Author Archives: dirkheylen

Boston. Science. City. Art.

At the preconference of the Society for Affective Science in Boston I gave an invited talk in the session on Affective Computing. We had taken a few days extra to explore Boston a bit further. We loved it.

We spent about six hours in the Museum of Fine Arts and saw less than half what is on show. It is simply amazing. Luckily they have nice food as well.

Food in Boston MFA

Food in Boston MFA



Robby, TED-x, Paris

It is crazy times again. Friday, my PhD student Robby van Delden brilliantly defends his thesis. Steering Interactive Play Behaviour. I have to miss the party afterwards driving to Hasselt where I will present a TED-x talk on Saturday. Returning home on Sunday to leave again for Paris on Monday for a project meeting.

On Robby’s thesis: “Play is a powerful means to have an impact on the cognitive, social-emotional, and/or motor skills development. With the introduction of technology new possibilities emerge to provide engaging and entertaining whole-body play activities. Technology mediates the play activities and in this way changes how people play. We can use this to design systems that encourage wanted types of behaviors with technology.”

Robby's PhD Defense

Robby’s PhD Defense

Hockney, Michelangelo and Sebastiano in London

There were some good reasons to get away for the weekend to London. Prime reason was to see the Hockney exhibition at the Tate

London weekend

London weekend

but then of course there was food, Tate Modern with the magnificent Rauschenberg exhibition, the Shard, Design Museum and what proved to be the most interesting part: the Michelangelo and Sebastiano exhibition in the National Gallery. The Guardian had a nice review on it.

Fun Weekend in Enschede

On Friday, 24th Gijs Huisman defended his thesis on Social Touch Technology successfully at the University of Twente.


Excellent work. Proud of my former PhD student, now a young Doctor.


But also nice were the exhibitions in Tetem, de Twentse Welle and Rijksmuseum Twenthe.

In Tetem the AKI Electrique exhibition and the Hyper-Reality video from Kelichi Matsuda were fun and interesting to watch. Very enjoyable.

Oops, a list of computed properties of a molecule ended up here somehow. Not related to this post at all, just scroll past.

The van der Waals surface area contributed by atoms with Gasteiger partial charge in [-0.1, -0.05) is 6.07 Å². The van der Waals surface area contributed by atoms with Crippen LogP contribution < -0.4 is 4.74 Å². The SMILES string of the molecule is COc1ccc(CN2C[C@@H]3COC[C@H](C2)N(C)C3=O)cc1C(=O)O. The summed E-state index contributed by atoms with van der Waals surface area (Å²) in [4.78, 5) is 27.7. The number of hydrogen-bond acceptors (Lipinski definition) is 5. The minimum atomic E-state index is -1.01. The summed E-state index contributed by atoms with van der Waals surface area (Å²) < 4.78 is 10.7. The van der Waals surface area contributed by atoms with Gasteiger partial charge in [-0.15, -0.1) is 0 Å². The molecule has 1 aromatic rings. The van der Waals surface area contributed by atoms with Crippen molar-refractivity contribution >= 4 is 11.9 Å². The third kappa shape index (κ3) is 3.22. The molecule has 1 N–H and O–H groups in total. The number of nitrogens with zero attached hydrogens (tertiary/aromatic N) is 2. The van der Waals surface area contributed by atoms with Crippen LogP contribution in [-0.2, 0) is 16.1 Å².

Besides the exhibition on well-known and less well-known Renaissance artists from Italy (Rafael, Titiaan, Tintoretto, Savoldo, Moroni…) with the lesser known ones being the most interesting in this case, the Rijksmuseum Twenthe also showed the magnificent exhibition of works by Silvia B.




Art, Art and More Art in Paris

We had aimed to visit both the Magritte and Hergé exhibitions in Paris, but unfortunately we didn’t manage to book in advance for the Hergé one – so we missed that (standing outside for one and a half our in the cold didn’t appeal to us). Instead we went to the Orangerie and Jeu de Paume. It was a fabulous weekend of art, art and art (and a bit of food).


The Centre Pompidou did not only have the Magritte exposition on offer but also a retrospective of Cy Wombly’s work. It is always quite a different experience of seeing 50+ paintings of an artist in one exhibition instead of just one picture in a whole collection mixed with other artists. What happened at the Tate exhibition of Rothko some years ago, happened here as well. We discovered how to look at and read a Wombly painting. I can certainly also recommend Roland Barthes’ texts on Wombly.

One of the best parts of the Magritte exhibition was the interview with a journalist on the curtains that frequently appear in his work. The interview went a bit like this (check the audioguide app):

Journalist: there are certain themes that occur often in your work. Is it ok to talk about themes / Magritte: no I don’t like that word. I would rather use the word figures. Journalist: Curtains is one of the figures you often use. Why? Magritte: Because they exist. Journalist: But there are so many other things that exist. Magritte: Yes, but I have a limited repertoire.

Another fascinating exhibition was at the Orangerie. American Painting in the 1930s. Soon to be seen in London.



Utrecht CS

Fun to see Utrecht CS livened up by Belgian Cartoon Characters. With Le Chat (Geluck) being one of my favourites). HRH Mathilde from Belgium visits Utrecht Central Station.

(But why are not more Flemish cartoonists represented?)